There are leaders and there are followers. Two hundred years of law enforcement innovations puts the Ohio-Indiana-Kentucky region squarely in the former camp, and retired Cincinnati Lt. Stephen Kramer can prove that’s where it belongs.
Kramer is the gatekeeper of a crush of memorabilia, relics and regalia that overwhelms the Greater Cincinnati Police Historical Society Museum in Cincinnati, Ohio. The five-year-old, privately-funded museum narrates the tri-state area’s journey from one of the first official police forces established in the U.S. to one that boasts a research and
development laboratory and consults on private sector development of state-of-the art law enforcement tools.
The GCPHSM is one of two police museums in Ohio. The other, 250 miles to the northeast, curates the specific legacy of Cleveland’s department. Institutions in Mobile, Phoenix, San Francisco, New York and other cities do the same for their municipal forces. The American in Florida and the multi-million dollar National Law Enforcement Museum currently under construction in Washington, D.C., join a handful of others that have a national focus. But the GCPHSM’s regional, multi-jurisdictional, inter-state mission stands alone in the museum world.
Kramer’s research and the extensive archives of the GCPHSM document that being unique is par for the course for police departments in the central Ohio Valley. Interagency cooperation became the norm some 200 years ago, bucking the entrenched expectation. Federal agencies including the Drug Enforcement Administration, the Bureau of Alcohol, Tobacco and Firearms and the Federal Bureau of Investigation have consulted with local agencies to learn techniques of financial fraud investigation and fugitive apprehension and have embedded local officers from the tri-state region on national drug cases, an armed fugitive task force and other initiatives.
Over 800 documented communities once populated the rural landscape north of Lexington, south of Indianapolis and between Columbus, Ohio and Columbus, Ind. Hundreds of law enforcement agencies served those eight counties and dozens of townships, including eight sheriff’s departments and dozens of ranger groups and anti-thieving protection associations.
During the 1800s groups similar to the Texas Rangers operated throughout the region. Among them were the Delhi and Solar Heights Rangers, the Cholerain/Springfield Townships Protective Association and Anti-Horse Thief Association.
“One of reasons we have the uniqueness of a museum that represents an entire region is because it is impossible to dissect any one of us apart from each other. We’ve been working together for so long,” Kramer said.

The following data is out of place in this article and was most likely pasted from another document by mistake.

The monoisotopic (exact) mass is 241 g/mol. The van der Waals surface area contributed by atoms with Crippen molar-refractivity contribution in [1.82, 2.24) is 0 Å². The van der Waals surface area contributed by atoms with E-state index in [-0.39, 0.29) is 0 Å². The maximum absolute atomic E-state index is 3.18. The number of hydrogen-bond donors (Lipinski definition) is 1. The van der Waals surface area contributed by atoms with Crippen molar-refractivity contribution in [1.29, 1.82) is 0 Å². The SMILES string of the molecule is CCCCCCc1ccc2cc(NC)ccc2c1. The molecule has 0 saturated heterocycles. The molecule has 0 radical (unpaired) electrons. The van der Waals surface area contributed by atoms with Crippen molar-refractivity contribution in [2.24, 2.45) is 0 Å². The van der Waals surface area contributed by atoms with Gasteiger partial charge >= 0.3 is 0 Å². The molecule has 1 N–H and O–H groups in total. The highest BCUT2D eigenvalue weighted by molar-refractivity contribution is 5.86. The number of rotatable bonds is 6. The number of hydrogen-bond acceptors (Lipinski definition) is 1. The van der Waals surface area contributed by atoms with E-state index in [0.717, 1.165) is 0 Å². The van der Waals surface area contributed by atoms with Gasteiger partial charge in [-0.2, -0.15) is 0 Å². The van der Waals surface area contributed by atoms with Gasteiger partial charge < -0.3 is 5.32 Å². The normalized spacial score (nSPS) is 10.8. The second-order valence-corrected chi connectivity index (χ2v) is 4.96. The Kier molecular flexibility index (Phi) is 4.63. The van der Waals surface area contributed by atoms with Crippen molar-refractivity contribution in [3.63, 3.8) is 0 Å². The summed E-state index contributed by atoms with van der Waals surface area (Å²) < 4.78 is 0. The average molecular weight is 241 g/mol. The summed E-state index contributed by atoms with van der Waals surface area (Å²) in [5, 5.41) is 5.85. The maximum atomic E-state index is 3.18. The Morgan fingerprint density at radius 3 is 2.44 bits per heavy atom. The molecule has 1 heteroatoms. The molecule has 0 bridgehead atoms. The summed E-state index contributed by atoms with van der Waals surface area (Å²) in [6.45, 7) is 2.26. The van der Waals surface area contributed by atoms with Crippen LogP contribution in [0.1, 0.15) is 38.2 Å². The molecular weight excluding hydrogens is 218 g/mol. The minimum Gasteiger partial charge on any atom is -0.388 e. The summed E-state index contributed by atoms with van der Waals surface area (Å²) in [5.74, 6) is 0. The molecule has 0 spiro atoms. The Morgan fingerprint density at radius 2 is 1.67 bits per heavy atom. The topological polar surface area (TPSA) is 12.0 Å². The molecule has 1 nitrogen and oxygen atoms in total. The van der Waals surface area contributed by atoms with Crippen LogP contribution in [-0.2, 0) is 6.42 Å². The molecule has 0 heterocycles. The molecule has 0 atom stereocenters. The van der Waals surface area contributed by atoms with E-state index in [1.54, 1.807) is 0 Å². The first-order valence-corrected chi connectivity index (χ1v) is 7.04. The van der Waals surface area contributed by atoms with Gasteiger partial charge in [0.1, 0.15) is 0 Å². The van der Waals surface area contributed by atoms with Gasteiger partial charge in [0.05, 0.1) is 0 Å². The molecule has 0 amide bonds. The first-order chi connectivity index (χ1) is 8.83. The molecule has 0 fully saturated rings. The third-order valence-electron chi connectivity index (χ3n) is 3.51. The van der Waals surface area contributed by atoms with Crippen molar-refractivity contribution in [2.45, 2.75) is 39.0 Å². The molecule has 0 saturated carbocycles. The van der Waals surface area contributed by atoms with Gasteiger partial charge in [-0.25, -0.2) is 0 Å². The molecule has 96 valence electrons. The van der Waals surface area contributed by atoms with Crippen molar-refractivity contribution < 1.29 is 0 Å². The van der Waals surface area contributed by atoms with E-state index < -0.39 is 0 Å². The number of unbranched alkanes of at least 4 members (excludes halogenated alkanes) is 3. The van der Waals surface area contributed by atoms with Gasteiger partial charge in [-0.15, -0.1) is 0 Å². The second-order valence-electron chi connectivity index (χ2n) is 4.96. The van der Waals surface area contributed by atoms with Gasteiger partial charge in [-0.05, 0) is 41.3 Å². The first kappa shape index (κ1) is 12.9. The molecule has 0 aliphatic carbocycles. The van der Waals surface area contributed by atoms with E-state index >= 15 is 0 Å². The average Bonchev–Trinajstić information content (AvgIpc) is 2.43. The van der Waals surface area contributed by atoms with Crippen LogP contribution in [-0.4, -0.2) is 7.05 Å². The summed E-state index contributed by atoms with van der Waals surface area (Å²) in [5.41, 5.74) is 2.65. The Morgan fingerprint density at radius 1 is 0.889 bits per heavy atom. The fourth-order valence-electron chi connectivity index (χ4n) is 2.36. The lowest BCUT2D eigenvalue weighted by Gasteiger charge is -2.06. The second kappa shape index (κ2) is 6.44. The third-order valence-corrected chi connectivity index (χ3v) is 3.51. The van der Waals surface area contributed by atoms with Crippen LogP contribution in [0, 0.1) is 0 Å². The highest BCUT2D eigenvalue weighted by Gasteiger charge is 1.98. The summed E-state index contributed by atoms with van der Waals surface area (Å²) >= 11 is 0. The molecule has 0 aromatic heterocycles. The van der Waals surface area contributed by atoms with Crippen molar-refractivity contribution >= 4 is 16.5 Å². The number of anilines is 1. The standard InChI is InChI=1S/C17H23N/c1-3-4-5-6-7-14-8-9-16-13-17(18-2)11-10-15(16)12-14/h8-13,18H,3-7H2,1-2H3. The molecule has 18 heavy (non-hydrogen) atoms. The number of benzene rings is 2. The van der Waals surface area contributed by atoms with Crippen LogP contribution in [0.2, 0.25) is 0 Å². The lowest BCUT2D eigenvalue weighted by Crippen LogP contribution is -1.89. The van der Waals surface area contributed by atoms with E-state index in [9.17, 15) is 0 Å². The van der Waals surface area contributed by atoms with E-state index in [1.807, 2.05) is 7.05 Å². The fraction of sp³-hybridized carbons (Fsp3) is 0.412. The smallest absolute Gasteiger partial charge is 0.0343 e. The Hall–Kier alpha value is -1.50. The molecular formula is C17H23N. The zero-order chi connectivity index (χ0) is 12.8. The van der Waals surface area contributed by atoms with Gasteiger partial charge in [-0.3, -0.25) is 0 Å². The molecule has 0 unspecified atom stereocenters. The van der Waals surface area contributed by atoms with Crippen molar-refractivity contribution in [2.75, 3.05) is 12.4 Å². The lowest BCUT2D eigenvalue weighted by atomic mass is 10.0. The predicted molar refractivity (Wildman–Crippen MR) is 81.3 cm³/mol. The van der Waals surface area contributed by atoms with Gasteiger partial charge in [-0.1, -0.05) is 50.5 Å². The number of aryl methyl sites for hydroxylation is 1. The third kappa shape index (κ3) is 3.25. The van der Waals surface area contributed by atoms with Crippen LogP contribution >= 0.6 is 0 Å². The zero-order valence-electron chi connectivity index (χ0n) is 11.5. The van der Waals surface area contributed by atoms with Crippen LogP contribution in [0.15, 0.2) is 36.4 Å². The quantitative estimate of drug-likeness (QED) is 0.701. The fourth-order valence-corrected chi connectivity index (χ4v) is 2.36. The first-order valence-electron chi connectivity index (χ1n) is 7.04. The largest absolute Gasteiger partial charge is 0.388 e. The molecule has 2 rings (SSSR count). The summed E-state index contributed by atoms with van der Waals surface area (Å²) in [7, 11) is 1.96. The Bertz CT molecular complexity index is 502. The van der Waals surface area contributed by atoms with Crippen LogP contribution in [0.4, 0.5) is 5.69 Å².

Even so, erecting a museum that testified to that relationship was slow in coming.
Numerous attempts between the 1950s and ’90s failed. At a 1998 police memorial service, the question of a potential museum’s liability surfaced again.
Several collectors and Christine Saunders, the mother of a sergeant and the person who raised the question, formed a board of directors that successfully incorporated in 1999. The Greater Cincinnati Police Historical Society Museum opened in 2006.
Slowly but steadily, law enforcement agencies and the public responded with visits and donations of memorabilia. Lately, the institution’s renown has picked up steam.
“Since we established ourselves, it took people a while to believe that we were here to stay. Now they do, and the contributions are coming in like a deluge” Kramer said. “Our storage areas are overflowing, we’re just growing in popularity so fast.” A fundraising effort kicks off soon to build or purchase a larger museum facility.
“Some agencies haven’t come to visit but at least half have given us a full uniform, which is probably a fairly expensive venture for a small department. Probably around 50 percent participate actively. Which ones acknowledge that our museum represents their agency? That’s probably around 90 percent,” he figured.”
Incorporated into the museum’s mission is a solemn dedication to the men and women who made the ultimate sacrifice while wearing those uniforms. The GCPHSM gave itself a mandate to memorialize and remember officers who are killed in the line of duty. Officers recently killed as well as those long deceased are put in front of the public on the museum’s website, and volunteers take on the responsibility for keeping up fallen officers’ graves, even restoring them when necessary, and participating in memorials.
“Why? I guess because there’s a certain emotion attached, not just by police officers for police officers, there’s an attachment to the guardians of the community. They’re out there every day making sure you’re safe and you can sleep. So when they’re killed, it’s emotional,” Kramer said.
Learn more about the Greater Cincinnati Police Historical Society Museum,
959 W. Eighth St., Cincinnati, at www.gcphs.com or call (513) 300-3664.
The museum is open from 10 a.m. to 4 p.m. Tuesday, Thursday and Saturday. There is no admission fee.